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Conviction Of Funke Akindele Has No Stand In Law

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By Inibehe Effiong and samuel ihensekhien esq.

Conviction Of Funke Akindele Has No Stand In Law

INTRODUCTION:

The trial and conviction of actress and her husband is legally flawed. The fact that they pleaded guilty does not foreclose a discussion on the case because the flaws.the Public Health Law Cap. P16 Vol. 9 Laws of , 2015; and the Infectious Disease (Emergency Prevention) Regulations 2020.I submit that Funke Akindele and her husband (the defendants) were convicted for a non-existent offence.

DEFENDANTS CHARGED FOR AN OFFENCE THAT IS UNKNOWN TO LAW:

The charge sheet against the defendants also state that the said social distancing directives contravened by the defendants were issued by the Governor in line with the regulations made by the Governor pursuant to the Public Health Law. In other words, the defendants were not charged under the Quarantine Act.They were charged under Section 58 of the Public Health Law of Lagos State. For clarity, Section 58 of the Public Health Law cited in the charge sheet provides as follows:“For any contravention of the provisions of this Law or any Regulation made under this Law for which no other penalty is provided, the offender commits an offence and is liable on conviction to a fine of One Hundred Thousand Naira (N100,000.00) or to any non-custodial sentence,,and if a corporate body, to a fine of Five Hundred Thousand Naira (N500,000.00).”The defendants were convicted for gathering with more than twenty persons. The material question is: is it an offence under the Public Health Law or Infectious Disease Regulations to do so?..There is no provision under the Public Health Law or Infectious Disease Regulations that makes gathering with more than twenty persons a criminal offence.The Infectious Disease Regulations purport to give the Governor the power to issue the social distancing directives.The legal defect in the directive on gathering is that it cannot be the basis for criminal liability. A subsidiary legislation like the Infectious Disease…(Emergency Prevention) Regulations 2020 derives its authority and validity from a substantive law (the principal legislation). The regulations cannot extend such authority.Since the Quarantine Act and the Public Health Law of Lagos State specifically limit offences to
contravention of regulations made by the governor, it is outright illegality to charge Funke Akindele and her husband for contravening a directive of the Governor (which is outside the regulations itself). See Din V. Attorney-General of the Federation (1988) 4 NWLR (Pt.87) 147.Therefore, by the authority of Section 36 (12) of the Constitution, and the Supreme Court decision in Aoko V. Fagbemi & Ors. (1961) 1 All NLR 400, the conviction of Funke Akindele and her husband is unconstitutional.As I contended earlier, there is no provision in the Public Health Law of Lagos State or the Infectious Disease Regulations that makes a gathering of more than twenty persons or any gathering for that matter a criminal offence.Regulation 8(1)(a) of the Infectious Disease (Emergency Prevention) Regulations 2020 cited in the charge sheet against the defendants provides 8(1) “The Governor may –(a) restrict or prohibit the gathering of persons in the Local Area, such as conferences, meetings, festivals, private events, religious services, public visits, and such other events, save where the written approval of the Governor is obtained for “for such gathering.”The above provision does not codify any offence. It only empowers the governor to restrict or prohibit gathering. The Infectious Disease Regulations 2020 should have expressly and specifically prescribed that gathering is restricted and prohibited in Lagos State before it can be relied upon to convict a violator in line with Section 36 (12) of the Constitution.Since neither the Public Health Law of Lagos State nor the Infectious Disease Regulations has prescribed that gathering is an offence, the purported directive of Governor,,Sanwo-Olu remains an advisory.The Court of Appeal in the case of Faith Okafar V. Governor of Lagos State & Anor. (2016) LPELR-41066 (CA) made it abundantly clear that the directive or order of a governor is not a law & that violation of same cannot result in criminal liability.However, Section 8 of the Quarantine Act only empowers the governor to make such regulations where the President fails to do so.On 30th March, 2020, President Buhari issued the Regulations. In his regulations, the President made specific provisions restricting movement and imposing a lockdown in Lagos State. By the constitutional doctrine of covering the field, the regulations made by Governor Sanwo-Olu went into abeyance the moment the regulations made by President Buhari came into effect. Both cannot coexist.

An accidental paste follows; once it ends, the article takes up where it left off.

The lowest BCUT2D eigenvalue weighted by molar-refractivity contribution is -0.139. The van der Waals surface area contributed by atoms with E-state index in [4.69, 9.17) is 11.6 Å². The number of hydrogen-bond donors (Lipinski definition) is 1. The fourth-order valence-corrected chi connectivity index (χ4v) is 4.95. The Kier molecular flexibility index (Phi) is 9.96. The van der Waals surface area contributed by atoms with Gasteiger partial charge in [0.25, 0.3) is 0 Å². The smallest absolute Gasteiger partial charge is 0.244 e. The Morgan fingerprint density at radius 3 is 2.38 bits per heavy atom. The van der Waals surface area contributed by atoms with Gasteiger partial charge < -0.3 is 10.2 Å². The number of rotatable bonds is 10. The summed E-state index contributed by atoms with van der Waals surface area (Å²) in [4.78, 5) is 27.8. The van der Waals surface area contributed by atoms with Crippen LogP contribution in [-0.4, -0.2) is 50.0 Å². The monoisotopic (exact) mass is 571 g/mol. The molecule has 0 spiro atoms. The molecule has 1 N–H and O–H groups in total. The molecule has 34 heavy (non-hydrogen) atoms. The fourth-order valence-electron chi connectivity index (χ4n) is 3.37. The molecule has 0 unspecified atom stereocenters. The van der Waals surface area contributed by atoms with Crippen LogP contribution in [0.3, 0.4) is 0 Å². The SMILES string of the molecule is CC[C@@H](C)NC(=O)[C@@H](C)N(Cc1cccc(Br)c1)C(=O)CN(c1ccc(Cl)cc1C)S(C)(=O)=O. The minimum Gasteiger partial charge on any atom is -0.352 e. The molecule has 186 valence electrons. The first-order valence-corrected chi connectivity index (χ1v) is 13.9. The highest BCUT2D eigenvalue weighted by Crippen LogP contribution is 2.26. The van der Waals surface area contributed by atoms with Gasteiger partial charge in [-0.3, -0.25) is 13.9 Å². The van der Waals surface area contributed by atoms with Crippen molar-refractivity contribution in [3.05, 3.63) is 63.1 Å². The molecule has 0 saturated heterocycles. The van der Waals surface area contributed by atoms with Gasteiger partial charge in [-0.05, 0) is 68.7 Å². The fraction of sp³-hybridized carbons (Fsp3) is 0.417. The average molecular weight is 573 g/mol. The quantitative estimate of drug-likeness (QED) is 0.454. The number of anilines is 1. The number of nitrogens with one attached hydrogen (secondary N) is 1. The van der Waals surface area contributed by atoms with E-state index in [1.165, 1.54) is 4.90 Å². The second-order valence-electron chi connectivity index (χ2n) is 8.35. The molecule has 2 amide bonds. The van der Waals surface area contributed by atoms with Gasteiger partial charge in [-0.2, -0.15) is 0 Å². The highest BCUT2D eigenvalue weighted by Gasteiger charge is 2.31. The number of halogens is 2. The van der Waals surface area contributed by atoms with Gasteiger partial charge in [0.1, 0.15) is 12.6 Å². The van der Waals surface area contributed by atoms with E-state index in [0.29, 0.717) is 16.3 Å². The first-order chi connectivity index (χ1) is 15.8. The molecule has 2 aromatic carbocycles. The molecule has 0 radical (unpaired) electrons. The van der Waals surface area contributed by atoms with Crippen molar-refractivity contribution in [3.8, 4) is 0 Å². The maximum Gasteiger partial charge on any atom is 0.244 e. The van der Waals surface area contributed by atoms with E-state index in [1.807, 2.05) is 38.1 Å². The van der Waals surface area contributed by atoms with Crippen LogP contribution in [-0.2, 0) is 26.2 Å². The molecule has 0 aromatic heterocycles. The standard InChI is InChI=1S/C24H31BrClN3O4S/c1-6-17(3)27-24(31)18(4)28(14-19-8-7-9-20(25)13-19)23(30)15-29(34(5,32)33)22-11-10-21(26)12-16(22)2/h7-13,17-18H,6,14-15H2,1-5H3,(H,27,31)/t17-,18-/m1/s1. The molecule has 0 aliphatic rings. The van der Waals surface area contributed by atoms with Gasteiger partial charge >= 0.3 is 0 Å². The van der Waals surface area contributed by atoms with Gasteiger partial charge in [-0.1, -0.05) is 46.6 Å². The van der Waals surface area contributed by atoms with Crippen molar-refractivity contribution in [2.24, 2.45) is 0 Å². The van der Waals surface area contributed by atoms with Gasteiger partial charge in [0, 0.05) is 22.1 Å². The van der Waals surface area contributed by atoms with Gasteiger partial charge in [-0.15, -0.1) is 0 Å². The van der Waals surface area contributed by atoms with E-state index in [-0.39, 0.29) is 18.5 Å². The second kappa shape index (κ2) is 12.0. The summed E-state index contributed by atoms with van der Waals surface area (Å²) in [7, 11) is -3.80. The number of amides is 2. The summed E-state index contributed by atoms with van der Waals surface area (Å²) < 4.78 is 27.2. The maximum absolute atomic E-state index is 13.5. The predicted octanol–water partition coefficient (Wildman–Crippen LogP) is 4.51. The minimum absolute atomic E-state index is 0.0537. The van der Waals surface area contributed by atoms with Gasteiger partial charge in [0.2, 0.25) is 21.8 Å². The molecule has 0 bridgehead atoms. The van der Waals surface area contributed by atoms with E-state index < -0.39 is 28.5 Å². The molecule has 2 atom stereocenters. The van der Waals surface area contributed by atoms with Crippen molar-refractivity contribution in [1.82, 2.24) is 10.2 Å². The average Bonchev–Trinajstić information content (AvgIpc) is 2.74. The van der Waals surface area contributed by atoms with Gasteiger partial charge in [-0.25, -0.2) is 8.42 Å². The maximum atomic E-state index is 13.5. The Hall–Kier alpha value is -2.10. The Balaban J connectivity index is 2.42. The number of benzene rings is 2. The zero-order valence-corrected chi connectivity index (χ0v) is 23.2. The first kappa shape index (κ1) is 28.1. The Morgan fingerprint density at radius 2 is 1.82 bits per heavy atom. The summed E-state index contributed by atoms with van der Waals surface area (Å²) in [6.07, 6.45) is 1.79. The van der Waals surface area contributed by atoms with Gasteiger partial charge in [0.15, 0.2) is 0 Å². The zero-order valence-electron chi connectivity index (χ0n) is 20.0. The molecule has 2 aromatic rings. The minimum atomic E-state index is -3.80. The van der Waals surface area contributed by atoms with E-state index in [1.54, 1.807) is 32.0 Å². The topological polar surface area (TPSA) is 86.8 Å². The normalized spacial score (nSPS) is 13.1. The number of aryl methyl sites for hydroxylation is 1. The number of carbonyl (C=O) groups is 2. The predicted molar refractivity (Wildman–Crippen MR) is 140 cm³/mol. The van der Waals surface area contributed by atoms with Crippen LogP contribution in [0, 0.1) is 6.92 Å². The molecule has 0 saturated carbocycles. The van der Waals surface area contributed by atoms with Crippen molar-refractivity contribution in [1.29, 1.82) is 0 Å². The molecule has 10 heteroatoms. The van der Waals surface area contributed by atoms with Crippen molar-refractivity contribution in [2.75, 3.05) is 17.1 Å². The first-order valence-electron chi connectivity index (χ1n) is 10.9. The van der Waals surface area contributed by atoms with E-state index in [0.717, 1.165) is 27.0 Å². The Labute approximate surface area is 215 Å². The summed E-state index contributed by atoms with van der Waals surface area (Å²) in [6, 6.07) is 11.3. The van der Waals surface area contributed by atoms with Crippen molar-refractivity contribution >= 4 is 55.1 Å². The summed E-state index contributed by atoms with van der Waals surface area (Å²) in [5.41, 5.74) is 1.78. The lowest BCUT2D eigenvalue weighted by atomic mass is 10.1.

THE GOVERNOR HAS NO POWER TO MAKE REGULATIONS UNDER THE PUBLIC HEALTH LAW.

It should be further noted that under Section 53 of the Lagos Public Health Law, the power to make regulations pursuant to that law is expressly vested in the Commissioner for Health; not in the governor.

PUNISHMENT IMPOSED EXCEEDS THE LAW:

Apart from the above legal flaws, the punishment imposed on the defendants by the trial court is clearly overreaching and illegal. See Section 58 of the Public Health Law of Lagos State under which Funke Akindele and her husband were convicted.Hence is safe to conclude that Funke Akindele and co were convicted illegally.

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Credits to:
Inibehe Effiong Esq.
Contribuction and editing by:
Samuel Ihensekhien jnr, esq,,llm,Arcb.
Activist and legal scholar

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